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TODD SMITH — Twitter adds promoted videos to menu to whet the digital appetite

TODD SMITH

TODD SMITH

Faced with mounting pressure to keep itself interesting and profitable, Twitter is launching a new promoted video ad product.

The San Francisco-based company’s First View will let marketers own the top Twitter ad in news feeds for a 24-hour period. The feature will be the first ad users see when they pull up their news feed on the Twitter app or website.

Promoted videos will appear universally in feeds, just like promoted trends and promoted moments. The first to run a first view ad is 20th Century Fox.

Twitter’s revenue product manager Deepak Rao wrote in a blog post. “At the same time, marketers come to Twitter to reach this live, premium audience through Promoted Trends and Promoted Moments, creating significant brand moments for their product launches, event sponsorships, and film premieres.”

The tech giant has been facing mounting pressure to expand its user base and retain those already on the platform. In recent weeks, as Twitter has seen key personnel leave for other tech companies, some agencies say the microblogging platform is in need of a “renaissance.”

Recent news reports indicate the company – known for its real-time chronological news feed – might soon unveil an algorithm option similar to that of Facebook.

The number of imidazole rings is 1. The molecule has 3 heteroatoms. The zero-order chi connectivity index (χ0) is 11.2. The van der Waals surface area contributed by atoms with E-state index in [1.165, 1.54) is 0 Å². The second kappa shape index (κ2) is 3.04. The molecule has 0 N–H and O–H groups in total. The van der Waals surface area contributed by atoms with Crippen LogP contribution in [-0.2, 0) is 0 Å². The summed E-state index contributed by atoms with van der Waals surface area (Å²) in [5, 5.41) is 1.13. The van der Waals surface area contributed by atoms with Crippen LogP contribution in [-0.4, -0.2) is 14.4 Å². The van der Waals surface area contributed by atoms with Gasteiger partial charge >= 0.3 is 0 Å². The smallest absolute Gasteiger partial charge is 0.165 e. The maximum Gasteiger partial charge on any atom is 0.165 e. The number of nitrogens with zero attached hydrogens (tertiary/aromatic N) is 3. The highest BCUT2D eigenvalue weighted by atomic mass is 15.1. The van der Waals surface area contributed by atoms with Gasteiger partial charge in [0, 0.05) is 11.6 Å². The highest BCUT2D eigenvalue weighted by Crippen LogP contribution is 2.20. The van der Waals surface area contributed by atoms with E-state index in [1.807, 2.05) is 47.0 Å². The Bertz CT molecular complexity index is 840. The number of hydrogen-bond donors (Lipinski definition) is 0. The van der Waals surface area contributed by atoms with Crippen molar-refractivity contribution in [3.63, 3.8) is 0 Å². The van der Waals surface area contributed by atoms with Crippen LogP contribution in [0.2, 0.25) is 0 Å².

For now, First View will be available to managed clients in the U.S. and viewable only to U.S. users. Twitter says it plans to gradually expand the product to marketers and users globally in the coming months.

Google revs mobile web engine

It’s a challenging time for the mobile web. Apps are dominating consumers’ time on devices they carry, and ad blockers are spreading as people try to speed up their mobile web browsing habits.

Later this month, Google will try to hit reset on all that. It is finally ready to go wide with its Accelerated Mobile Page initiative, allowing any participating publisher to deliver content at lightning-quick speed through the mobile web.

Google’s push will surely change the media landscape for both consumers and anyone with a stake in digital advertising. The Accelerated Mobile Pages effort, better known as AMP, is a direct response to similar but proprietary platforms like Facebook’s Instant Articles and Apple’s News. Unlike them, however, AMP is open source, meaning anyone can use it. And it works for the web, where Google wants consumers to stay, instead of rivals’ apps.

In short, AMP is like a diet version of HTML. It is extremely fast and incredibly quick when it comes to loading. JavaScript is essentially non-existent, for now at least, and images won’t load until they’re in the user’s view. AMP will also deliver content much faster because it will be cached via the cloud, meaning Google won’t have to fetch it from a publisher’s site each time a request is made.